Emily White said...

I think the problem comes when pirating becomes so commonplace that people who do think stealing is wrong and would normally have seen pirating as stealing, no longer see it that way. I think that's what happened for a while with music. Downloading free music (against the wishes of the musician) just seemed like the thing to do.

When it gets to that point, that's when some serious action should be taken. But a small percentage compared to actual sales isn't that big of a deal. And I agree that it actually can be beneficial in some circumstances.

Ted Cross said...

I agree with you, Matt. I always want to spend money on the artists I enjoy. They deserve it. However, I have been burned a few times by artists who made me love them only to later release an album full of junk that I payed top dollar for, so I have no issues with listening to an album now via a friend so that I can tell whether or not I want to buy it first.

Paul Greci said...

It is a complex issue.

If I had a book in print I wouldn't want people pirating it, but if it happened, well, I'd probably try to make the most of it, too.

LTM said...

I'm with you. (surprised?)

I mean, what about libraries? The whole point is to get the word out, hopefully establish a following, and hopefully establish a following that loves you enough to tell other people about you who will ultimately go buy your book.

I've borrowed books before and loved them so much, I went and bought them. Even if I didn't plan to read it again right away. I wanted to be sure that writer got the message and kept writing~ :o)

Alex J. Cavanaugh said...

File sharing of eBooks is the same as loaning someone a paperback. And there's people who never purchase a new book - they live for the used book store. We can't shoot them, so we have to live with them.

Margo Lerwill said...

While I have heard the argument that piracy can lead to later sales, I can also think of three authors who are waiting to hear if their series are going to be discontinued by their publishers due to poor sales. In each case, just the illegal downloads they could find and document amounted to more than their legitimate sales. Had even half the downloads been sales, they would have earned out their advances with ease. I hope the people who downloaded their books weren't hoping for more books.

Margo Lerwill said...

I am also confused by a double-speak in the pro-piracy argument. In one breath we say reading the illegal copy got us to go buy a legitimate copy, and in the next breath we say the people who downloaded it are not last sales because they wouldn't have purchased it anyway.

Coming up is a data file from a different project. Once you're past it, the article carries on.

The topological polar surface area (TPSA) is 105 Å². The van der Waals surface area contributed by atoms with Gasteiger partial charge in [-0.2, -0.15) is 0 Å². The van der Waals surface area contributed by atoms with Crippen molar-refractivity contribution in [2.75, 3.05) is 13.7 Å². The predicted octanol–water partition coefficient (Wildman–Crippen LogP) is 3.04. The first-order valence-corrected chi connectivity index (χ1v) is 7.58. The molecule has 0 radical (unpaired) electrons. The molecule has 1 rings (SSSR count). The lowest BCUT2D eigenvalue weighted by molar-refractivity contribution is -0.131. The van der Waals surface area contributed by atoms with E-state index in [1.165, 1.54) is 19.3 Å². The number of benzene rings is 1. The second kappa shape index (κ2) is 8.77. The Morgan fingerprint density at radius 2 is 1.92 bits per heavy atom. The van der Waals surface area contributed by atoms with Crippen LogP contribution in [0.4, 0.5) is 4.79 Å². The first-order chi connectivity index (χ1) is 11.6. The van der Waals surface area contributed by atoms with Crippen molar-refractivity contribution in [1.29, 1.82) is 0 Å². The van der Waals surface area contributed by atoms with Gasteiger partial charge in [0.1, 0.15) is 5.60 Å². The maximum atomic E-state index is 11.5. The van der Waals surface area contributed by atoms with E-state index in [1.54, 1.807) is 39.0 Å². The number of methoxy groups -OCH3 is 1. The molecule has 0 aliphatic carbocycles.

The one thing I think we all agree on is that there is no institutionalized, organized way to stop piracy. Some of us can only say we won't do that to other artists and won't justify others doing it, even if they are our friends.

Margo Lerwill said...

Sorry. "not lost sales"

Shari said...

Stealing's bad. Don't do it.

I found this a very interesting post and comment thread. There were some interesting points of view. I particularly liked Alex Cavanaugh's. It's just something we have to live with.

Copyboy said...

Just when I thought the case is cut and dry you deliver some new twists to the piracy argument.

Giles Hash said...

As far as books go, if you want it for free, borrow it from the library. When you borrow it from a friend, someone still paid for it. When I listen to an audio-book on my iPod, I only keep it on my iPod for the duration of the borrowing period from my library.

That's my opinion, and it in no way encourages pirating :)

Elana Johnson said...

Great post! And remember Cory Doctorow gave his books away for free before he got a deal with Tor. Amazing that free can lead to sales. But it does!

Christina Lee said...

Good points you make. Hubby and I always have this discussion about music (he is a musciain) and more recently about books. There is a fine line and I think it comes down to intent and attitude.

Jason said...

Awesome post man! Keep up this excellent work!

Anita said...

Today is my first day of giving up caffeine; I'm coming back to this post later.

Simon C. said...

I mostly agree with you, dude. So...no fistfights today.

What worries me about piracy, though, is the culture of entitlement that leads to it. It's the "Ah, well, the record labels/big publishers/movie studios have more money than they know what to do with, so my torrent activity can't hurt 'em" kind of attitude that becomes entrenched, and ends up hurting the little guys and gals trying like hell to make it up the ladder.

The attitudes have to change, is what I'm saying. But then...I'm old, and don't understand txtspk, so what do I know?